Today was my second day interning at the Midwest Museum of Natural History. I was excited to actually get a bit of shooting in today. I also met the other woman that will be working in collections with me and she seems super friendly (and oddly enough reminds me of an old summer friend I once made.) We started documenting the live collection for their veterinary records.
Here are just a few of the out takes from the session that I really enjoyed. From top to bottom we have Jade (chinese water dragon), Vladimir (russian tortoise) and Tiny's tail (leopard gecko). I still have a handful of the animals left to shoot, but I think we made good progress today!
New and exiting space news was released today! The Voyager 1 has (or is pretty darn close) left our solar system! It's been floating around for almost 36 years, along with Voyager 2. They've been collecting information as interplanetary probes up until Voyager 2 passed Neptune in 1989, now they are referred to as interstellar probes. These probes hold the legendary "golden records" that contain information about our planet. I get excited thinking about the possibility of other life forms finding the Voyagers and maybe, just maybe having the ability to receive the information off of the records. It's amazing to think about, but we are one step closer to broadening our knowledge of the universe, and possibly beyond.
"Voyager 1 is currently about 11 billion miles (18 billion km) away; Voyager 2 trails a bit at 9 billion miles (14 billion km). In December of last year, Voyager 1 beamed back data showing that the charged particles around it appeared to have come to a standstill, suggesting that it had entered a final transition zone before interstellar space…"
"What’s not in dispute among any of the scientists is that the spacecraft is now, undeniably, in a new and unexplored region—pushing the reach of humanity farther than it’s ever gone before. What we call that place is, in many respects, less important than the fact that we’re there at all."
An interesting little snippet about "De-Extinction" passed on to me by a friend with images by Robb Kendrick. I had never seen his work before, but there are obvious correlations between my work and this little series.
As an adult that had the luck of growing up with Jurassic Park, Articles like this always spark a range of emotions. Excitement, fear, curiosity, disgust, etc. Should we bring back extinct creatures? In what cases should this be used? Who gets to make those decisions? I have my own beliefs on it all, and I do think it is great and exciting news, but I do feel horrible for the guinea pigs of these studies. Either way, Kendrick's work shows these majestic creatures in a beautiful way, giving them "life" again, even if momentarily.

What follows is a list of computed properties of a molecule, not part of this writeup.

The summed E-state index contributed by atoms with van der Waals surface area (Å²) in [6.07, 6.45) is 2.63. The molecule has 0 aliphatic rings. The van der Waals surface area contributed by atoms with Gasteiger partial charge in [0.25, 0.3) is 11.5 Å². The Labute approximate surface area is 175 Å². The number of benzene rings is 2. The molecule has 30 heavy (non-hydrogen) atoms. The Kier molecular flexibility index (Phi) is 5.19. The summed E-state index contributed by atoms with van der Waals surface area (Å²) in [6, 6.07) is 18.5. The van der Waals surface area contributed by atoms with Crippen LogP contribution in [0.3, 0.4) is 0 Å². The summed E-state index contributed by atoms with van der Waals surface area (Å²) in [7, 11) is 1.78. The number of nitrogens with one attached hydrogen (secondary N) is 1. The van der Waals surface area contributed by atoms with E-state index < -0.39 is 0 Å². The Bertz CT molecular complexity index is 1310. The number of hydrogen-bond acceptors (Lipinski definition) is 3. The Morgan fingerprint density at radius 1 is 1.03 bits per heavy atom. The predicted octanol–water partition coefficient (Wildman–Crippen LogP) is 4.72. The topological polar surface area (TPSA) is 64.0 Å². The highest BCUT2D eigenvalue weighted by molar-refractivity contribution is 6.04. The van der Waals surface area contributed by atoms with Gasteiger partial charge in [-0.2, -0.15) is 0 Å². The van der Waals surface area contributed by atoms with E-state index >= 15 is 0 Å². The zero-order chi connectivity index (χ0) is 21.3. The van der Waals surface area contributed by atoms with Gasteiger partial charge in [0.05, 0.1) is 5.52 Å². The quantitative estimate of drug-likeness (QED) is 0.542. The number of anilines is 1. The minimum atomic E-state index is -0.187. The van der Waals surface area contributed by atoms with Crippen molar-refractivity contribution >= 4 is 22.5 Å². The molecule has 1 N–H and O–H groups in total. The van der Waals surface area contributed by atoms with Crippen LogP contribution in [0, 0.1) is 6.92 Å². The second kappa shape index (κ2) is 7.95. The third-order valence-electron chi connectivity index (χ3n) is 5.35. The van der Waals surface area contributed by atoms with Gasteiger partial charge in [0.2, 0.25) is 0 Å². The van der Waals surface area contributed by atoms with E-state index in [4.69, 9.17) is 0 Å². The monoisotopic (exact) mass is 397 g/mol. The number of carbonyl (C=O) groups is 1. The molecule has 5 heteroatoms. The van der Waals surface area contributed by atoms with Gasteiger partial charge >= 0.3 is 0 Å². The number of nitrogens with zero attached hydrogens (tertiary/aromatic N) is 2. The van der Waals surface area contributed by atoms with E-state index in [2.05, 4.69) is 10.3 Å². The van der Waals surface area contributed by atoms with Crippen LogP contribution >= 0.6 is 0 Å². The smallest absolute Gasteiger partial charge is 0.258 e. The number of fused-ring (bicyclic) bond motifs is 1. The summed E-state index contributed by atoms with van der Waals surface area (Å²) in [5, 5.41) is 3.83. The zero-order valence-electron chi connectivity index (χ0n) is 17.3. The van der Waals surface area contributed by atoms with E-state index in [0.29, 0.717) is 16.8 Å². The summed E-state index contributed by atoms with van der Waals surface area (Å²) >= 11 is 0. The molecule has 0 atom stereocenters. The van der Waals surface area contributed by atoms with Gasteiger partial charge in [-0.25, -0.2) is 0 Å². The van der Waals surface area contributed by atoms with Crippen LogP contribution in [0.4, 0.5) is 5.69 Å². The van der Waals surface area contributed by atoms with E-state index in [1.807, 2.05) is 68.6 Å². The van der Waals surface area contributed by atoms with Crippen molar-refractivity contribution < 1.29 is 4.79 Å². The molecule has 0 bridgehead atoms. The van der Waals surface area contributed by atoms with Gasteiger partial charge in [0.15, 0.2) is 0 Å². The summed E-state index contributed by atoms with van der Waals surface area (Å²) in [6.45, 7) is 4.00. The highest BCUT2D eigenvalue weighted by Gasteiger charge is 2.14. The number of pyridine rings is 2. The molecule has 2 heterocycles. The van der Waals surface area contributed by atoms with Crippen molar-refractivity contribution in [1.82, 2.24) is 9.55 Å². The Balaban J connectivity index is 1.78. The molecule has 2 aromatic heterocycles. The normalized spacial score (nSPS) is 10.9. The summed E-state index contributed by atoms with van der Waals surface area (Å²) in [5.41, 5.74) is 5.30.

I came across this video a few years ago and just rediscovered it. Those of you that are forced to write these atrocities might get a laugh, and those of you that don’t, I hope you see the struggle visual artists have to go through to explain their natural impulses. This video lays out the comedic truth of writing an artist statement.
This video was created by Jörg M Colberg : artist and mastermind behind Conscientious.
A friend of mine posted this to Facebook, so sadly I don't have the original source. If you know it, please contact me so I can update this post with a reference.
After having my work published in Dialogist, Heather Cox (the featured poet in that issue) contacted me with interest in my work. Come to find, she works for a small publishing company Tree Light Books. She asked to use Jerry Springer Jesus as a cover for their latest chapbook with writings by Rachel Levy. You can purchase a copy and check out what the pressing looks like HERE. I am so thankful for such a random encounter and opportunity.
In other news, I just returned from the national SPE conference in Chicago. I had the great chance to see old friends, make some new ones and attend a few good lectures. I think my favorite lecture at the event was by Dana Fritz. Viewing her work, and hearing her discuss her concepts has led to some sparks of ideas in my mind.
I also had the chance to see one of my biggest inspirations, Olivia Parker, talk as well. Although she did not discuss much of the concept behind her work, she did talk about her process and the transition she's been making from analog to digital.
Henry Horenstein was the other highlight of my conference experience. Sadly, he did not give a lecture but he did sit down for a book signing. Luckily, I was able to get a copy of Anamalia and have that signed.
The photo overload doesn't stop here, tomorrow I'll be going to the Milwaukee Art Museum in great company to check out a Nan Goldin exhibition.
Words and Stuff.
Here you will find Kim's musings, thoughts on art related topics and the most current updates on her work.